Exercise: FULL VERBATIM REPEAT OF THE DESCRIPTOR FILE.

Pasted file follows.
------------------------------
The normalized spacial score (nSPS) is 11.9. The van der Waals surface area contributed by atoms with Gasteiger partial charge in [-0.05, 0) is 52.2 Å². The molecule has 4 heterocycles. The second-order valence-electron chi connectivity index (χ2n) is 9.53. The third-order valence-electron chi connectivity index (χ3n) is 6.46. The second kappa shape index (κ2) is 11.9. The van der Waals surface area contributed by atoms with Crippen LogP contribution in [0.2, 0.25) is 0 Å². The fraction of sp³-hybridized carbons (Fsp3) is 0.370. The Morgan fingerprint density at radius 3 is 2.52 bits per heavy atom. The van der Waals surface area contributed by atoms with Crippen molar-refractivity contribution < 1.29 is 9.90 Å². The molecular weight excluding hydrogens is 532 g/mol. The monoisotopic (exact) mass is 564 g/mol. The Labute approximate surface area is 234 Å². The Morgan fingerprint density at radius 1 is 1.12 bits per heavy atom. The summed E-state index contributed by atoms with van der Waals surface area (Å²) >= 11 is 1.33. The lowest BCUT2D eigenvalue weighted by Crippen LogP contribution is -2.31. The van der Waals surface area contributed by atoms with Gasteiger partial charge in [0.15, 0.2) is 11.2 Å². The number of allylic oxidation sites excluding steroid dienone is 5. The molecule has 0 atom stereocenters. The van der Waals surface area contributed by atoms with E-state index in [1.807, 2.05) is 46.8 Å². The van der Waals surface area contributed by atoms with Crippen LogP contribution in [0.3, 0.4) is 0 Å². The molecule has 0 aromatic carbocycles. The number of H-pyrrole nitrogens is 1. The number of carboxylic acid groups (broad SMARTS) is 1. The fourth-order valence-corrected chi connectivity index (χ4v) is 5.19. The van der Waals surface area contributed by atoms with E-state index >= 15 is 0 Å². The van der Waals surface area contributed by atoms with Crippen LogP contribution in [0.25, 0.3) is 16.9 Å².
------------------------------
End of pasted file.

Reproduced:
The normalized spacial score (nSPS) is 11.9. The van der Waals surface area contributed by atoms with Gasteiger partial charge in [-0.05, 0) is 52.2 Å². The molecule has 4 heterocycles. The second-order valence-electron chi connectivity index (χ2n) is 9.53. The third-order valence-electron chi connectivity index (χ3n) is 6.46. The second kappa shape index (κ2) is 11.9. The van der Waals surface area contributed by atoms with Crippen LogP contribution in [0.2, 0.25) is 0 Å². The fraction of sp³-hybridized carbons (Fsp3) is 0.370. The Morgan fingerprint density at radius 3 is 2.52 bits per heavy atom. The van der Waals surface area contributed by atoms with Crippen molar-refractivity contribution < 1.29 is 9.90 Å². The molecular weight excluding hydrogens is 532 g/mol. The monoisotopic (exact) mass is 564 g/mol. The Labute approximate surface area is 234 Å². The Morgan fingerprint density at radius 1 is 1.12 bits per heavy atom. The summed E-state index contributed by atoms with van der Waals surface area (Å²) >= 11 is 1.33. The lowest BCUT2D eigenvalue weighted by Crippen LogP contribution is -2.31. The van der Waals surface area contributed by atoms with Gasteiger partial charge in [0.15, 0.2) is 11.2 Å². The number of allylic oxidation sites excluding steroid dienone is 5. The molecule has 0 atom stereocenters. The van der Waals surface area contributed by atoms with E-state index in [1.807, 2.05) is 46.8 Å². The van der Waals surface area contributed by atoms with Crippen LogP contribution in [0.3, 0.4) is 0 Å². The molecule has 0 aromatic carbocycles. The number of H-pyrrole nitrogens is 1. The number of carboxylic acid groups (broad SMARTS) is 1. The fourth-order valence-corrected chi connectivity index (χ4v) is 5.19. The van der Waals surface area contributed by atoms with E-state index >= 15 is 0 Å². The van der Waals surface area contributed by atoms with Crippen LogP contribution in [0.25, 0.3) is 16.9 Å².